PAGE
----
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International journal of hygiene and environmental health

Interaction between cadmium (Cd), selenium (Se) and oxidative stress biomarkers in healthy mothers and its impact on birth anthropometric measures.


PMID 25239374

Abstract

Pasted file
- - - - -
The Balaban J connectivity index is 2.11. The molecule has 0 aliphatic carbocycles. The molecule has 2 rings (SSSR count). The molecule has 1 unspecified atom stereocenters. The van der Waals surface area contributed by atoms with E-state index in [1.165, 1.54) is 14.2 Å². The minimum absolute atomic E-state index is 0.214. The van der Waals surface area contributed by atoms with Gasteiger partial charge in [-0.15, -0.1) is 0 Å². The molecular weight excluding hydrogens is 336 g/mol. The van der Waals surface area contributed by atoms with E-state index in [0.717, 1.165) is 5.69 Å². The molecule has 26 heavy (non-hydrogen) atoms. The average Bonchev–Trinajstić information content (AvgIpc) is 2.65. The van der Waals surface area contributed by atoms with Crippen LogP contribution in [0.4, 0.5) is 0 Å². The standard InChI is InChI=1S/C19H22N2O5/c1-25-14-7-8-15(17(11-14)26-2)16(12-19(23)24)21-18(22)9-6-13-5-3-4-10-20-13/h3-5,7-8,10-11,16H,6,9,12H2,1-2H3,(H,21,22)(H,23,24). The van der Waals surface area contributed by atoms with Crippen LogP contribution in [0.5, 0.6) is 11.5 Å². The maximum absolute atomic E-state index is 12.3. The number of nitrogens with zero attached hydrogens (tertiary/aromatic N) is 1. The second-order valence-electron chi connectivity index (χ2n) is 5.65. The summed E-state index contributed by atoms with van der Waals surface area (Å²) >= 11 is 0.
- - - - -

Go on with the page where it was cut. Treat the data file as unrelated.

To our knowledge, this study may be the first to examine the antagonistic role of selenium (Se) on oxidative stress induced by cadmium (Cd) and its impact on birth measures. Cd and Se levels were measured in umbilical-cord blood and the placentas of a subsample of 250 healthy mothers who participated between 2005 and 2006 in the project "Prenatal Exposure to Pollutants". The median Cd levels in cord and maternal blood and placental tissue were 0.78μg/l, 0.976μg/l and 0.037μg/g dry wt., respectively. The median levels of Se in cord serum and placental tissue were 65.68μg/l and 1.052μg/g dry wt., respectively. Se was more than 100-fold in molar excess over Cd in both cord serum and placental tissue. The median molar Cd/Se ratios in cord serum and placental tissue were 0.008 and 0.024, respectively, which were much lower than unity. This study suggests that both Cd and Se play a role in the mechanism of oxidative stress, but, the process underlying this mechanism remains unclear. Nevertheless, three biomarkers of oxidative stress had inconsistent relationships with Cd and/or Se in various matrices, perhaps due to potential untested confounders. Our results generally support an association between low in utero exposure to Cd and the anthropometric development of the fetus. Adjusted regression models indicated a negative association of cord blood Cd levels ≥0.78μg/l with Apgar 5-min scores and birth height. Maternal Cd levels ≥0.976μg/l were associated with a 5.94-fold increased risk of small-for-gestational-age births, which increased to 7.48-fold after excluding preterm births. Placenta weight decreased with increasing placental Cd levels ≥0.037μg/g dry wt. (p=0.045), an association that became stronger after excluding preterm births or adjusting for birth weight. Cord Se levels ≥65.68μg/l were positively associated with placenta weight (p=0.041) and thickness (p=0.031), an association that remained unchanged after excluding preterm births. Cord Se levels, however, were negatively associated with cephalization index, but only after excluding preterm births (p=0.017). Each birth measure was again modeled as a function of the Cd/Se ratios in cord blood and placenta tissue. Interestingly cord ratios ≥0.008 were negatively associated with Apgar-5min score (p=0.047), birth weight (p=0.034) and placenta thickness (p=0.022). After excluding preterm births, only the association with placenta thickness remained significant (p=0.021), while birth weight (p=0.053) was marginally significant. In contrast, cephalization index increased with Cd/Se ratios ≥0.008 (p=0.033), an association that became marginally significant after excluding preterm births (p=0.058). For placental Cd/Se ratios ≥0.024, only placenta weight was reduced with (p=0.037) and without (p=0.009) the inclusion of preterm births. These findings do not support an antagonistic mechanism between Cd and Se. The role of oxidative mechanisms either induced by Cd exposure or alleviated by Se on these birth anthropometric measures was examined by principal component analysis. Se did not have a clear protective role against Cd-induced adverse effects despite its substantial excess over Cd, and its role in alleviating oxidative stress by reducing malondialdehyde levels. The results may suggest that the extent of the Se beneficial effects is not governed only by its concentration but also by the chemical forms of Se that interact with various proteins. Consequently, the speciation of Se in such studies is essential for understanding and predicting Se availability for absorption.